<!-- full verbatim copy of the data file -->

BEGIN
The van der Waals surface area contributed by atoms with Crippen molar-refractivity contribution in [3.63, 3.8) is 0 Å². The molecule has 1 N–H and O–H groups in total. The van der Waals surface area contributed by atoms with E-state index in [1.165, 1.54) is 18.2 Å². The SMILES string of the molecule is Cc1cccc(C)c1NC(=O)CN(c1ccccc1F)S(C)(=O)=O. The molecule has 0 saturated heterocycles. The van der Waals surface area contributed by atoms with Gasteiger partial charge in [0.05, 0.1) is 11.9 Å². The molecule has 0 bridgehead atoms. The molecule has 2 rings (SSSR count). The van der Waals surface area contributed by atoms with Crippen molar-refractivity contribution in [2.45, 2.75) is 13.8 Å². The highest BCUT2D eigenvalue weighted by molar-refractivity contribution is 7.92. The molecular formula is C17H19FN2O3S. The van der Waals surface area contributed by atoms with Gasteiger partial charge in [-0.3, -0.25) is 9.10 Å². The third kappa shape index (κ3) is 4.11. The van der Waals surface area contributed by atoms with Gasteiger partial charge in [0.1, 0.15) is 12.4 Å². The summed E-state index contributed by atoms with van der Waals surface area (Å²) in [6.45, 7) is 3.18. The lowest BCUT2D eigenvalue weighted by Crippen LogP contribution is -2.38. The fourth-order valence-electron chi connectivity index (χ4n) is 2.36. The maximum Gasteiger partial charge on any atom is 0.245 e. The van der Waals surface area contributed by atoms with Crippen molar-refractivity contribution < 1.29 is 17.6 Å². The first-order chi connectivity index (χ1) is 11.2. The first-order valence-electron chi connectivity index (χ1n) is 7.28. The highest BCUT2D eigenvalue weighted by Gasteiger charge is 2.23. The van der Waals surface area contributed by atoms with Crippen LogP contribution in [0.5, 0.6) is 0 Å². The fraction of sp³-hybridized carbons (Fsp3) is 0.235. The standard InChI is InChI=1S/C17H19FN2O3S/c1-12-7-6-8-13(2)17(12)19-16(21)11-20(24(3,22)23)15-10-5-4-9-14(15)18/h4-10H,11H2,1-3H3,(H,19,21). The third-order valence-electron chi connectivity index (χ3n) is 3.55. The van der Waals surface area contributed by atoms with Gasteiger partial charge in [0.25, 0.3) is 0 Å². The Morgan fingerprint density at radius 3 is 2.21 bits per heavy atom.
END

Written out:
The van der Waals surface area contributed by atoms with Crippen molar-refractivity contribution in [3.63, 3.8) is 0 Å². The molecule has 1 N–H and O–H groups in total. The van der Waals surface area contributed by atoms with E-state index in [1.165, 1.54) is 18.2 Å². The SMILES string of the molecule is Cc1cccc(C)c1NC(=O)CN(c1ccccc1F)S(C)(=O)=O. The molecule has 0 saturated heterocycles. The van der Waals surface area contributed by atoms with Gasteiger partial charge in [0.05, 0.1) is 11.9 Å². The molecule has 0 bridgehead atoms. The molecule has 2 rings (SSSR count). The van der Waals surface area contributed by atoms with Crippen molar-refractivity contribution in [2.45, 2.75) is 13.8 Å². The highest BCUT2D eigenvalue weighted by molar-refractivity contribution is 7.92. The molecular formula is C17H19FN2O3S. The van der Waals surface area contributed by atoms with Gasteiger partial charge in [-0.3, -0.25) is 9.10 Å². The third kappa shape index (κ3) is 4.11. The van der Waals surface area contributed by atoms with Gasteiger partial charge in [0.1, 0.15) is 12.4 Å². The summed E-state index contributed by atoms with van der Waals surface area (Å²) in [6.45, 7) is 3.18. The lowest BCUT2D eigenvalue weighted by Crippen LogP contribution is -2.38. The fourth-order valence-electron chi connectivity index (χ4n) is 2.36. The maximum Gasteiger partial charge on any atom is 0.245 e. The van der Waals surface area contributed by atoms with Crippen molar-refractivity contribution < 1.29 is 17.6 Å². The first-order chi connectivity index (χ1) is 11.2. The first-order valence-electron chi connectivity index (χ1n) is 7.28. The highest BCUT2D eigenvalue weighted by Gasteiger charge is 2.23. The van der Waals surface area contributed by atoms with Crippen LogP contribution in [0.5, 0.6) is 0 Å². The fraction of sp³-hybridized carbons (Fsp3) is 0.235. The standard InChI is InChI=1S/C17H19FN2O3S/c1-12-7-6-8-13(2)17(12)19-16(21)11-20(24(3,22)23)15-10-5-4-9-14(15)18/h4-10H,11H2,1-3H3,(H,19,21). The third-order valence-electron chi connectivity index (χ3n) is 3.55. The van der Waals surface area contributed by atoms with Gasteiger partial charge in [0.25, 0.3) is 0 Å². The Morgan fingerprint density at radius 3 is 2.21 bits per heavy atom.